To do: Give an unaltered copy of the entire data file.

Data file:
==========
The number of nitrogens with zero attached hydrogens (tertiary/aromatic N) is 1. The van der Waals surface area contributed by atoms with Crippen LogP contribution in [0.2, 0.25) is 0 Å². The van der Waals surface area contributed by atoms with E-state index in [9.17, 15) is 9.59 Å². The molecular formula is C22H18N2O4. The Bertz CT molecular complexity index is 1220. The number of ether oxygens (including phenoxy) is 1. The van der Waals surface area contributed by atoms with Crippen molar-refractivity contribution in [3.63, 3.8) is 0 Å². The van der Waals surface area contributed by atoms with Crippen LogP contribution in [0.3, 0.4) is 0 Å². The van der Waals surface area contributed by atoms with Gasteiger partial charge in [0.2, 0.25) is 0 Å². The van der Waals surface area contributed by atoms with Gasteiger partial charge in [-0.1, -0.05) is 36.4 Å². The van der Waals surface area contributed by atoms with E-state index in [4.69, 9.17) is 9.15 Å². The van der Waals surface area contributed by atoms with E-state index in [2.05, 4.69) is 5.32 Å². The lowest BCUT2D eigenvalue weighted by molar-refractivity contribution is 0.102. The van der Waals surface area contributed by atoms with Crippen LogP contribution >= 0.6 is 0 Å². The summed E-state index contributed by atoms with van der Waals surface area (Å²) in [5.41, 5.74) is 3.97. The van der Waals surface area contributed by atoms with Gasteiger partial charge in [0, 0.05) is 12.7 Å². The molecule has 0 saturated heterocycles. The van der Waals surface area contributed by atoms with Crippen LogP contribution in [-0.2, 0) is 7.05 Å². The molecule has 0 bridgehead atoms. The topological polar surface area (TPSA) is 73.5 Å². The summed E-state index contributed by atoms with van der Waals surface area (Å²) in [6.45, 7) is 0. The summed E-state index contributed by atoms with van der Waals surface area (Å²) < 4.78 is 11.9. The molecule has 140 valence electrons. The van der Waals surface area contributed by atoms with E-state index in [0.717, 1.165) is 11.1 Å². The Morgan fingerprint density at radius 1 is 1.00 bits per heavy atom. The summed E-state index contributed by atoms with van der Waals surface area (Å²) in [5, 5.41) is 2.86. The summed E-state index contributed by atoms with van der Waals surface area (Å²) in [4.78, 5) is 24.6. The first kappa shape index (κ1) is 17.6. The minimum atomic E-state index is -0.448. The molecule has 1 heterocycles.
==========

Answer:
The number of nitrogens with zero attached hydrogens (tertiary/aromatic N) is 1. The van der Waals surface area contributed by atoms with Crippen LogP contribution in [0.2, 0.25) is 0 Å². The van der Waals surface area contributed by atoms with E-state index in [9.17, 15) is 9.59 Å². The molecular formula is C22H18N2O4. The Bertz CT molecular complexity index is 1220. The number of ether oxygens (including phenoxy) is 1. The van der Waals surface area contributed by atoms with Crippen molar-refractivity contribution in [3.63, 3.8) is 0 Å². The van der Waals surface area contributed by atoms with Crippen LogP contribution in [0.3, 0.4) is 0 Å². The van der Waals surface area contributed by atoms with Gasteiger partial charge in [0.2, 0.25) is 0 Å². The van der Waals surface area contributed by atoms with Gasteiger partial charge in [-0.1, -0.05) is 36.4 Å². The van der Waals surface area contributed by atoms with E-state index in [4.69, 9.17) is 9.15 Å². The van der Waals surface area contributed by atoms with E-state index in [2.05, 4.69) is 5.32 Å². The lowest BCUT2D eigenvalue weighted by molar-refractivity contribution is 0.102. The van der Waals surface area contributed by atoms with Crippen LogP contribution >= 0.6 is 0 Å². The summed E-state index contributed by atoms with van der Waals surface area (Å²) in [5.41, 5.74) is 3.97. The van der Waals surface area contributed by atoms with Gasteiger partial charge in [0, 0.05) is 12.7 Å². The molecule has 0 saturated heterocycles. The van der Waals surface area contributed by atoms with Crippen LogP contribution in [-0.2, 0) is 7.05 Å². The molecule has 0 bridgehead atoms. The topological polar surface area (TPSA) is 73.5 Å². The summed E-state index contributed by atoms with van der Waals surface area (Å²) in [6.45, 7) is 0. The summed E-state index contributed by atoms with van der Waals surface area (Å²) < 4.78 is 11.9. The molecule has 140 valence electrons. The van der Waals surface area contributed by atoms with E-state index in [0.717, 1.165) is 11.1 Å². The Morgan fingerprint density at radius 1 is 1.00 bits per heavy atom. The summed E-state index contributed by atoms with van der Waals surface area (Å²) in [5, 5.41) is 2.86. The summed E-state index contributed by atoms with van der Waals surface area (Å²) in [4.78, 5) is 24.6. The first kappa shape index (κ1) is 17.6. The minimum atomic E-state index is -0.448. The molecule has 1 heterocycles.